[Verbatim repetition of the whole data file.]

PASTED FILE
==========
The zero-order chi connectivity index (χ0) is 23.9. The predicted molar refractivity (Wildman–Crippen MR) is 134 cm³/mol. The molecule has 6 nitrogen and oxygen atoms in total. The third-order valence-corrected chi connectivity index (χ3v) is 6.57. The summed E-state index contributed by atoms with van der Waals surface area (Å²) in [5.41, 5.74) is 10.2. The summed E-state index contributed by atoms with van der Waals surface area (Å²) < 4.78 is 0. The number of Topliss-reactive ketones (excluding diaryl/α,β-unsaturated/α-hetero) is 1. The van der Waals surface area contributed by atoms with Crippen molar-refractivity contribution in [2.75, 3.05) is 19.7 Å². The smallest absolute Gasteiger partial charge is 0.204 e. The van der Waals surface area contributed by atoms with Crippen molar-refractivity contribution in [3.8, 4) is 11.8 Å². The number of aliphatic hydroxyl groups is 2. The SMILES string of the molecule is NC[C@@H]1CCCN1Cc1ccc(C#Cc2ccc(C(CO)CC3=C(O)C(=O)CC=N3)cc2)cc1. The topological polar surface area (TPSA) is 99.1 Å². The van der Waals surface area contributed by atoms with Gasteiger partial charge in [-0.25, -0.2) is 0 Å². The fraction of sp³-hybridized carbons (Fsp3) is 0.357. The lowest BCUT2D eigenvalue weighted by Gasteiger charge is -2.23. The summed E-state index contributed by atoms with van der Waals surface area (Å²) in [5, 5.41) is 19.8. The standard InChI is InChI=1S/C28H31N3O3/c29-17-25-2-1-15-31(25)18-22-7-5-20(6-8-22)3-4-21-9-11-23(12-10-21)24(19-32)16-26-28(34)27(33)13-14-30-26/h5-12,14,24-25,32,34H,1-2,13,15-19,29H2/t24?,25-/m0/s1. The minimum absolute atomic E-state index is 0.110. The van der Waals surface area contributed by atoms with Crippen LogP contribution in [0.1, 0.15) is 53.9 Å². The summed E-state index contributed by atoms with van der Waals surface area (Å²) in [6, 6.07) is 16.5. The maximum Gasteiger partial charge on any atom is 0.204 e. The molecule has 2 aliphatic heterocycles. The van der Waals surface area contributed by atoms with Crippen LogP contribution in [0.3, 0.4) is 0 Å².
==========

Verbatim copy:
The zero-order chi connectivity index (χ0) is 23.9. The predicted molar refractivity (Wildman–Crippen MR) is 134 cm³/mol. The molecule has 6 nitrogen and oxygen atoms in total. The third-order valence-corrected chi connectivity index (χ3v) is 6.57. The summed E-state index contributed by atoms with van der Waals surface area (Å²) in [5.41, 5.74) is 10.2. The summed E-state index contributed by atoms with van der Waals surface area (Å²) < 4.78 is 0. The number of Topliss-reactive ketones (excluding diaryl/α,β-unsaturated/α-hetero) is 1. The van der Waals surface area contributed by atoms with Crippen molar-refractivity contribution in [2.75, 3.05) is 19.7 Å². The smallest absolute Gasteiger partial charge is 0.204 e. The van der Waals surface area contributed by atoms with Crippen molar-refractivity contribution in [3.8, 4) is 11.8 Å². The number of aliphatic hydroxyl groups is 2. The SMILES string of the molecule is NC[C@@H]1CCCN1Cc1ccc(C#Cc2ccc(C(CO)CC3=C(O)C(=O)CC=N3)cc2)cc1. The topological polar surface area (TPSA) is 99.1 Å². The van der Waals surface area contributed by atoms with Gasteiger partial charge in [-0.25, -0.2) is 0 Å². The fraction of sp³-hybridized carbons (Fsp3) is 0.357. The lowest BCUT2D eigenvalue weighted by Gasteiger charge is -2.23. The summed E-state index contributed by atoms with van der Waals surface area (Å²) in [5, 5.41) is 19.8. The standard InChI is InChI=1S/C28H31N3O3/c29-17-25-2-1-15-31(25)18-22-7-5-20(6-8-22)3-4-21-9-11-23(12-10-21)24(19-32)16-26-28(34)27(33)13-14-30-26/h5-12,14,24-25,32,34H,1-2,13,15-19,29H2/t24?,25-/m0/s1. The minimum absolute atomic E-state index is 0.110. The van der Waals surface area contributed by atoms with Crippen LogP contribution in [0.1, 0.15) is 53.9 Å². The summed E-state index contributed by atoms with van der Waals surface area (Å²) in [6, 6.07) is 16.5. The maximum Gasteiger partial charge on any atom is 0.204 e. The molecule has 2 aliphatic heterocycles. The van der Waals surface area contributed by atoms with Crippen LogP contribution in [0.3, 0.4) is 0 Å².